Impacts of a Single Balloon
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Did you know a balloon floating in the water looks just like a jellyfish?
Balloons are one of the many pieces of trash that can very easily be eliminated from our environment. Unfortunately balloons escape into the environment from car lots where they are attached to antennas advertising a sale, birthday balloons on a mailbox outside a home, or in memory of a loved one when balloons released are to the heavens, some balloons are even intentionally thrown on the ground.
Jellyfish are one of a sea turtle’s favorite meals and many other ocean dwellers often feast upon these gooey creatures. Many times balloons and plastic bags, both grocery and the sandwich type bags are confused for food. When the animal consumes the balloon it fills its digestive tract with the plastic or latex and it gives the animal the false feeling of being full. Thus making that animal starve to death.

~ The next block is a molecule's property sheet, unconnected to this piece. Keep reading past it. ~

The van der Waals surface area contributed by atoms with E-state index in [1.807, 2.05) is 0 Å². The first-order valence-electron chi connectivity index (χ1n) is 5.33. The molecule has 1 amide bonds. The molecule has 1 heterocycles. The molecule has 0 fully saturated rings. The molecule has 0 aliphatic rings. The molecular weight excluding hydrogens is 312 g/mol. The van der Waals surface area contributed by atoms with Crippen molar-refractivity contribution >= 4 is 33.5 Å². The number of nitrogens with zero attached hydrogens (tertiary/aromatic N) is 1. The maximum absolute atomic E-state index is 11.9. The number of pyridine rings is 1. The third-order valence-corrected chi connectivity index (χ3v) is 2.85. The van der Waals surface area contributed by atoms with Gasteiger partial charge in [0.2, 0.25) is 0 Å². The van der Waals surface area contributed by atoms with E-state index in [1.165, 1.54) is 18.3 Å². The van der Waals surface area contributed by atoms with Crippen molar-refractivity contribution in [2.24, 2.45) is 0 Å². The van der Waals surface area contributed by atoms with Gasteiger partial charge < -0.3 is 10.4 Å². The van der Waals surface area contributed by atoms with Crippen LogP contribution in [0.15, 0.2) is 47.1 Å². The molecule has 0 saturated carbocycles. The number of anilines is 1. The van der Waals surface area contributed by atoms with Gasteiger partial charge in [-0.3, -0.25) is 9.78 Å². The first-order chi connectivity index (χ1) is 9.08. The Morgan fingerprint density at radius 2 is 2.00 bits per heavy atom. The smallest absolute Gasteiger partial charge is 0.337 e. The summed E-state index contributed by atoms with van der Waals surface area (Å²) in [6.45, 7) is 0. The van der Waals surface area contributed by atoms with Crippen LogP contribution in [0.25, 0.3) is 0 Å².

Most if not all of these balloons have some sort of strings attached to them, whereas the balloon itself causes a health issue of its own, many other animals become entangled in the strings. The entanglement of these can also cause starvation due to the limitation of being bound by the strings. Many times birds are the most harmed by entanglement of balloon strings, but marine and terrestrial animals and reptiles are also harmed by these strings.
You can help reduce the harmful impacts caused by balloons and strings in a few ways.
- Be aware of your balloons, make sure you hang on to them and not let them escape.
- Make sure that balloons are tightly secured if they are left outdoors with no chance of flyaway.
- Do not release mass quantities of balloons for special events.
- Educate others of the dangers of balloons to wildlife.
- Plan a cleanup in your area by contacting Carteret Big Sweep at NC State Extension, Carteret Office at 252-222-6352.